In March, we outlined changes to the Chilean bankruptcy legislation that will go into effect later this year. These were the first changes since the legislation was lasted visited in the eighties.
As per our previous article, the legislation has two objectives that are positive for Chilean companies. First, it aims to give struggling companies greater judicial leeway to reach agreements with creditors and stay in business. Second, it aims to resolve the problems of companies unable to avoid bankruptcy in such a way that their assets can be used in the formation of new business, rather than being frozen.
In addition, regulations regarding cross-border insolvency have been adopted with the new legislation, which were previously not included.
The new regulation addresses:
(i) The procedures required for Chilean courts and agencies regarding insolvency proceedings commenced abroad;
(ii) the procedures required for foreign courts and agencies regarding insolvency proceedings commenced in Chile;
(iii) the procedures for a debtor who is undergoing insolvency procedures simultaneously in Chile and abroad; and
(iv) the procedures when foreign creditors wish to commence or participate in an insolvency proceedings in Chile.
The new Chilean insolvency law’s cross-border provisions provide that all creditors, Chilean or foreign, shall have the same rights regarding the commencement of an insolvency proceeding and with respect to creditor participation in those proceedings.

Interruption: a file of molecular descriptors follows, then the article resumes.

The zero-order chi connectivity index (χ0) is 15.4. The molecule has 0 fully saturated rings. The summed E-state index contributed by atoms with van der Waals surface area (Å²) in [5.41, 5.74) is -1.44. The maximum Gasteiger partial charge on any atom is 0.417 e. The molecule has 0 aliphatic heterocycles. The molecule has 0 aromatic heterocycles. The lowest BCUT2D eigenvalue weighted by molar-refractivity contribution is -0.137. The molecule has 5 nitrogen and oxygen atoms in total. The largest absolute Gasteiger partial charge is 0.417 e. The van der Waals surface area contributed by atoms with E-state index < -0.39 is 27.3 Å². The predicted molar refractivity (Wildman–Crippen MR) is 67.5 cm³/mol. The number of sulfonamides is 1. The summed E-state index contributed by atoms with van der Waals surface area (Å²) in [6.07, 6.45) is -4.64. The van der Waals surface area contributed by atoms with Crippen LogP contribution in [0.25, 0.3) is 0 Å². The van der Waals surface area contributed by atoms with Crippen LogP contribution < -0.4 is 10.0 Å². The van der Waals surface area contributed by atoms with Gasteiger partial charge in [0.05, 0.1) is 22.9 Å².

Furthermore, under the new Chilean insolvency law, a Chilean court that has recognized the pendency of an insolvency proceeding abroad may take any of the following actions:
(i) suspending the commencement or continuation of any individual proceedings against the debtor;
(ii) suspending any process against the debtor’s assets;
(iii) suspending the debtor’s right to transfer or encumber its assets;
(iv) demanding information regarding the debtor’s assets, business, rights, obligations or liabilities;
(v) requesting the appointment of a foreign receiver responsible for the administration or sale of the debtor’s assets located in Chile;
(vi) granting injunctions; and
(vii) decreeing any other measures that, under the new Chilean insolvency law, may be granted to Observers or Liquidators.
These new provisions will assist international investors, as they facilitate the cooperation between the insolvency institutions, the courts in Chile and courts from foreign jurisdictions.
The new Chilean insolvency law will result in a faster and less expensive insolvency procedure, with substantially more emphasis on reorganisation than liquidation, and will allow investors to acquire insolvent companies in a much safer, swift and efficient manner.